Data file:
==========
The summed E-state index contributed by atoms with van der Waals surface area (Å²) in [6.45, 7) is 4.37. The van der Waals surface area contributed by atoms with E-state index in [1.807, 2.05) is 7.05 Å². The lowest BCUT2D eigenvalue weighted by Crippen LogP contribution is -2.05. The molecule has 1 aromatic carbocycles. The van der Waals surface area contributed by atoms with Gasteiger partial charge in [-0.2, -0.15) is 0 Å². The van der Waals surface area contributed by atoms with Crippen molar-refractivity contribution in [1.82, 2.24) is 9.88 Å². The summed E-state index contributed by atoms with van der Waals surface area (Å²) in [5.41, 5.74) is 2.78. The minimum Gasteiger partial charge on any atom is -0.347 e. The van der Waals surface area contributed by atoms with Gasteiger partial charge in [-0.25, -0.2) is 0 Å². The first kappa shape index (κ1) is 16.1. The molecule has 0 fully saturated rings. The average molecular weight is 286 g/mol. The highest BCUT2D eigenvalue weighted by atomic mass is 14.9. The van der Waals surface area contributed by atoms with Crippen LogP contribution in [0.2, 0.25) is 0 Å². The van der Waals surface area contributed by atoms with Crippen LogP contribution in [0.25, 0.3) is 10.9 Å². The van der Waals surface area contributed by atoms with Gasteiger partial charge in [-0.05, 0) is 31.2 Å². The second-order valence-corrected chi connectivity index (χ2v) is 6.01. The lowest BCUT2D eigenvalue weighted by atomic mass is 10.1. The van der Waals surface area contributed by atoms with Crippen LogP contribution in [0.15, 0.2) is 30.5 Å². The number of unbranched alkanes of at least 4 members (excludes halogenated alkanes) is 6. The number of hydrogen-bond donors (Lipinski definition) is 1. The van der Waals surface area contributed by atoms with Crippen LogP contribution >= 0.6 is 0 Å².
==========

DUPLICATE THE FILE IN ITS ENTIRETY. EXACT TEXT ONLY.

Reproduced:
The summed E-state index contributed by atoms with van der Waals surface area (Å²) in [6.45, 7) is 4.37. The van der Waals surface area contributed by atoms with E-state index in [1.807, 2.05) is 7.05 Å². The lowest BCUT2D eigenvalue weighted by Crippen LogP contribution is -2.05. The molecule has 1 aromatic carbocycles. The van der Waals surface area contributed by atoms with Gasteiger partial charge in [-0.2, -0.15) is 0 Å². The van der Waals surface area contributed by atoms with Crippen molar-refractivity contribution in [1.82, 2.24) is 9.88 Å². The summed E-state index contributed by atoms with van der Waals surface area (Å²) in [5.41, 5.74) is 2.78. The minimum Gasteiger partial charge on any atom is -0.347 e. The van der Waals surface area contributed by atoms with Gasteiger partial charge in [-0.25, -0.2) is 0 Å². The first kappa shape index (κ1) is 16.1. The molecule has 0 fully saturated rings. The average molecular weight is 286 g/mol. The highest BCUT2D eigenvalue weighted by atomic mass is 14.9. The van der Waals surface area contributed by atoms with Crippen LogP contribution in [0.2, 0.25) is 0 Å². The van der Waals surface area contributed by atoms with Crippen LogP contribution in [0.25, 0.3) is 10.9 Å². The van der Waals surface area contributed by atoms with Gasteiger partial charge in [-0.05, 0) is 31.2 Å². The second-order valence-corrected chi connectivity index (χ2v) is 6.01. The lowest BCUT2D eigenvalue weighted by atomic mass is 10.1. The van der Waals surface area contributed by atoms with Crippen LogP contribution in [0.15, 0.2) is 30.5 Å². The number of unbranched alkanes of at least 4 members (excludes halogenated alkanes) is 6. The number of hydrogen-bond donors (Lipinski definition) is 1. The van der Waals surface area contributed by atoms with Crippen LogP contribution >= 0.6 is 0 Å².